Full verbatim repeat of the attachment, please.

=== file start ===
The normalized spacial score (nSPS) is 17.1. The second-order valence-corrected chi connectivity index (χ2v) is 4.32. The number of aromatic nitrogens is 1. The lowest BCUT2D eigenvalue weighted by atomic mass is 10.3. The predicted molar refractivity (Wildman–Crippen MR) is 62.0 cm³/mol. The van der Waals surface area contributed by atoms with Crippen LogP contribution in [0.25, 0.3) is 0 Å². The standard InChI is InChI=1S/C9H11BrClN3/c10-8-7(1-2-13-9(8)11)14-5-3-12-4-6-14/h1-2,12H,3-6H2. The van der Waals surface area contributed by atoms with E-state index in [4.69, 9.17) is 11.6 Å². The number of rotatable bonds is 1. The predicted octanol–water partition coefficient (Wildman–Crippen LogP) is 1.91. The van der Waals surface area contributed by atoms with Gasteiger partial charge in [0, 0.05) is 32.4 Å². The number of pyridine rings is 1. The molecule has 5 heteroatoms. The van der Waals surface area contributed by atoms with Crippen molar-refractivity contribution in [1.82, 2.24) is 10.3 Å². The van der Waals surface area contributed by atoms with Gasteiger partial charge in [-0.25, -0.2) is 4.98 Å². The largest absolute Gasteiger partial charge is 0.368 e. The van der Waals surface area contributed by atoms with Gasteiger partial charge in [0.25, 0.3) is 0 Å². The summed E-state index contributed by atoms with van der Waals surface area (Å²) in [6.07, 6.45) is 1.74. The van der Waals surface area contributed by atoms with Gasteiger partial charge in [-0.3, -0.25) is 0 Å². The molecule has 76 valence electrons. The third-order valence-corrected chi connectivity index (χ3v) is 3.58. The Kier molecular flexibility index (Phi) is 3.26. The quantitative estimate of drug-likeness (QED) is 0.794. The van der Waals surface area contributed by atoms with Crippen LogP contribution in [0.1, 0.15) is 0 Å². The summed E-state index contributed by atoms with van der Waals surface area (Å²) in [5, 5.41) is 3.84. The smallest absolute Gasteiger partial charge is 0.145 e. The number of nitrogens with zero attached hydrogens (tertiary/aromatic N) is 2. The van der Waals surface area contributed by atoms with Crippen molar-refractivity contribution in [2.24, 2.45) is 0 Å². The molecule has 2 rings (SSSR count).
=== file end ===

The normalized spacial score (nSPS) is 17.1. The second-order valence-corrected chi connectivity index (χ2v) is 4.32. The number of aromatic nitrogens is 1. The lowest BCUT2D eigenvalue weighted by atomic mass is 10.3. The predicted molar refractivity (Wildman–Crippen MR) is 62.0 cm³/mol. The van der Waals surface area contributed by atoms with Crippen LogP contribution in [0.25, 0.3) is 0 Å². The standard InChI is InChI=1S/C9H11BrClN3/c10-8-7(1-2-13-9(8)11)14-5-3-12-4-6-14/h1-2,12H,3-6H2. The van der Waals surface area contributed by atoms with E-state index in [4.69, 9.17) is 11.6 Å². The number of rotatable bonds is 1. The predicted octanol–water partition coefficient (Wildman–Crippen LogP) is 1.91. The van der Waals surface area contributed by atoms with Gasteiger partial charge in [0, 0.05) is 32.4 Å². The number of pyridine rings is 1. The molecule has 5 heteroatoms. The van der Waals surface area contributed by atoms with Crippen molar-refractivity contribution in [1.82, 2.24) is 10.3 Å². The van der Waals surface area contributed by atoms with Gasteiger partial charge in [-0.25, -0.2) is 4.98 Å². The largest absolute Gasteiger partial charge is 0.368 e. The van der Waals surface area contributed by atoms with Gasteiger partial charge in [0.25, 0.3) is 0 Å². The summed E-state index contributed by atoms with van der Waals surface area (Å²) in [6.07, 6.45) is 1.74. The van der Waals surface area contributed by atoms with Gasteiger partial charge in [-0.3, -0.25) is 0 Å². The molecule has 76 valence electrons. The third-order valence-corrected chi connectivity index (χ3v) is 3.58. The Kier molecular flexibility index (Phi) is 3.26. The quantitative estimate of drug-likeness (QED) is 0.794. The van der Waals surface area contributed by atoms with Crippen LogP contribution in [0.1, 0.15) is 0 Å². The summed E-state index contributed by atoms with van der Waals surface area (Å²) in [5, 5.41) is 3.84. The smallest absolute Gasteiger partial charge is 0.145 e. The number of nitrogens with zero attached hydrogens (tertiary/aromatic N) is 2. The van der Waals surface area contributed by atoms with Crippen molar-refractivity contribution in [2.24, 2.45) is 0 Å². The molecule has 2 rings (SSSR count).